Nebraska Looks To Direct Primary Care For A Solution
As health care costs continue to balloon in America with no end in sight, various states are trying out different tactics in an effort to simplify, streamline, and lower the cost of going to the doctor. In particular, one Nebraskan bill is looking to make it easier for patients and physicians to interact by cementing a personal relationship between the two.
The new bill would allow patients to hire a general practitioner’s services by placing him or her on a monthly retainer. In exchange for this money, the patient would have free access to his or her doctor for an unlimited number of visits and a full annual physical.
This system, known as direct primary care, already exists in almost every state of the union, but in all but a handful of states the legality of the practice is left up to insurance and health regulators rather than the law. As such, Nebraska’s bill represents a serious nod in favor of this practice.
However, while direct primary care does eliminate a lot of the red tape which surrounds even the most mundane of clinic visits, the problem is that this sort of constant, personal care demands attention, attention which could have been used to see more patients. That’s a problem considering that general practitioners are in high demand and low supply, and it’s especially bad in rural areas since doctors are often drawn to cities with the promise of higher salaries and more prestige. Since Nebraska is more rural than most states, this means that existing shortages may grow worse.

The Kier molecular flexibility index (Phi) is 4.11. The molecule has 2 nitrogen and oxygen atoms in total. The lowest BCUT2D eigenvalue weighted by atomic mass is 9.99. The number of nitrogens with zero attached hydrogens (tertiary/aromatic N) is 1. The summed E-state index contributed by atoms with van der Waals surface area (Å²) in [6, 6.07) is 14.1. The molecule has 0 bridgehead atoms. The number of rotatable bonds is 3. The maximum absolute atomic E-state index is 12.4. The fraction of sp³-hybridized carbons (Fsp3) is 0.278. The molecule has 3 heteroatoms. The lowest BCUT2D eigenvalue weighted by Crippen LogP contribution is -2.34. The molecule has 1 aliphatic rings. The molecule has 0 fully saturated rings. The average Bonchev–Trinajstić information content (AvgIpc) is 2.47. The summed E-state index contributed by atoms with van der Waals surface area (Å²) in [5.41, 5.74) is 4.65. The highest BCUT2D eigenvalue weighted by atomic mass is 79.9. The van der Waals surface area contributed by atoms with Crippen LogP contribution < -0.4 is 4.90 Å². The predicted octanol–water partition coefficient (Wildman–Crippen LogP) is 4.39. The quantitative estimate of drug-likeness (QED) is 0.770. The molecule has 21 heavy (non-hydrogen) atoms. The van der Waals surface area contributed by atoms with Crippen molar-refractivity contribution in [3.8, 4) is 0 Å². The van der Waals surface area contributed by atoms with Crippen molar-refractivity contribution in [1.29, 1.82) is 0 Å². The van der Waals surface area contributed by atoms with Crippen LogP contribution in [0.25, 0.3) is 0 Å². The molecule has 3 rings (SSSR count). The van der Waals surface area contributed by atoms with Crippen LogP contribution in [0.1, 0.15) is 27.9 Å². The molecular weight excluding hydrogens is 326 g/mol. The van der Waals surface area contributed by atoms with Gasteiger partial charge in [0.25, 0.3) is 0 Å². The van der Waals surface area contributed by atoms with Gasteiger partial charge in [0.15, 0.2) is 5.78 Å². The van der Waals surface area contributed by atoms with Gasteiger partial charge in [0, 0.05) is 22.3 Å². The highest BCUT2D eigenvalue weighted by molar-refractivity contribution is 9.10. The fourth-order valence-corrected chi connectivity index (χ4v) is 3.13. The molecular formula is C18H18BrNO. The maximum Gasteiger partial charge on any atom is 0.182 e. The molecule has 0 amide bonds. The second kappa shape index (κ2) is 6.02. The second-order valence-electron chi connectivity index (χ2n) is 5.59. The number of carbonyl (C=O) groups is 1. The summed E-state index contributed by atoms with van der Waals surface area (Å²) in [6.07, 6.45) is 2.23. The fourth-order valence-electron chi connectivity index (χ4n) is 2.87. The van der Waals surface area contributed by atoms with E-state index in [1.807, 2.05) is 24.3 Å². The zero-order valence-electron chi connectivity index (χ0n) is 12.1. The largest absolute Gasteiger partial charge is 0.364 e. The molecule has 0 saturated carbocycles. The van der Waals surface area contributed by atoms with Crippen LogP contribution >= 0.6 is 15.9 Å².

Still, one point which proponents of the bill make is that it may draw physicians out of retirement and back into active practice. After all, most medical students join the field out of a desire to help others, not to file a ton of paperwork for every last visit and test both for regulations and for insurance claim purposes. By eliminating the worst of it for direct primary care, the physicians who left out of frustration may return to fill this new role, or so the theory goes.
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